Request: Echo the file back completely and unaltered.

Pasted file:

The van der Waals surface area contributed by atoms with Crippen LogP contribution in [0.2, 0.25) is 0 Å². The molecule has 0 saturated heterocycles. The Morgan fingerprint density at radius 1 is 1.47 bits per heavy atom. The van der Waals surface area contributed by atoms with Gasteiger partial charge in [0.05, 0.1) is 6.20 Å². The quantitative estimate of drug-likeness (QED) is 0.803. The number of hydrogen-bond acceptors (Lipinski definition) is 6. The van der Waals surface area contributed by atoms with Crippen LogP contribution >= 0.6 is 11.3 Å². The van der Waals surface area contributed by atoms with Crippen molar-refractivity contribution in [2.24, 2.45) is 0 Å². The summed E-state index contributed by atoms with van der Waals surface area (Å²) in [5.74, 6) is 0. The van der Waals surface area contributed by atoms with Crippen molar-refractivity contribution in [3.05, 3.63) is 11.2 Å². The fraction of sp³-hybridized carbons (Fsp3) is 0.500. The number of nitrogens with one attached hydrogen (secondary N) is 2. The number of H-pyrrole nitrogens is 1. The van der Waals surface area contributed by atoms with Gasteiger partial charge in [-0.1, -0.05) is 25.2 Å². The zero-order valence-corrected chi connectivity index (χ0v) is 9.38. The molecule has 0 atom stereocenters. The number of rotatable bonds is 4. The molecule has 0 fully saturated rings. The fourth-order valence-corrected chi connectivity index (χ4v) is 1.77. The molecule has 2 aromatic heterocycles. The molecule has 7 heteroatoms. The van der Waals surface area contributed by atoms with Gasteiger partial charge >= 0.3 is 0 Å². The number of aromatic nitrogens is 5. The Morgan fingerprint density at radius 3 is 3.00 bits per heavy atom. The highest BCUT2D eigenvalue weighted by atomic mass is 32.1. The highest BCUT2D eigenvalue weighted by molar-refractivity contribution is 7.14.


The van der Waals surface area contributed by atoms with Crippen LogP contribution in [0.2, 0.25) is 0 Å². The molecule has 0 saturated heterocycles. The Morgan fingerprint density at radius 1 is 1.47 bits per heavy atom. The van der Waals surface area contributed by atoms with Gasteiger partial charge in [0.05, 0.1) is 6.20 Å². The quantitative estimate of drug-likeness (QED) is 0.803. The number of hydrogen-bond acceptors (Lipinski definition) is 6. The van der Waals surface area contributed by atoms with Crippen LogP contribution >= 0.6 is 11.3 Å². The van der Waals surface area contributed by atoms with Crippen molar-refractivity contribution in [2.24, 2.45) is 0 Å². The summed E-state index contributed by atoms with van der Waals surface area (Å²) in [5.74, 6) is 0. The van der Waals surface area contributed by atoms with Crippen molar-refractivity contribution in [3.05, 3.63) is 11.2 Å². The fraction of sp³-hybridized carbons (Fsp3) is 0.500. The number of nitrogens with one attached hydrogen (secondary N) is 2. The number of H-pyrrole nitrogens is 1. The van der Waals surface area contributed by atoms with Gasteiger partial charge in [-0.1, -0.05) is 25.2 Å². The zero-order valence-corrected chi connectivity index (χ0v) is 9.38. The molecule has 0 atom stereocenters. The number of rotatable bonds is 4. The molecule has 0 fully saturated rings. The fourth-order valence-corrected chi connectivity index (χ4v) is 1.77. The molecule has 2 aromatic heterocycles. The molecule has 7 heteroatoms. The van der Waals surface area contributed by atoms with Gasteiger partial charge >= 0.3 is 0 Å². The number of aromatic nitrogens is 5. The Morgan fingerprint density at radius 3 is 3.00 bits per heavy atom. The highest BCUT2D eigenvalue weighted by atomic mass is 32.1. The highest BCUT2D eigenvalue weighted by molar-refractivity contribution is 7.14.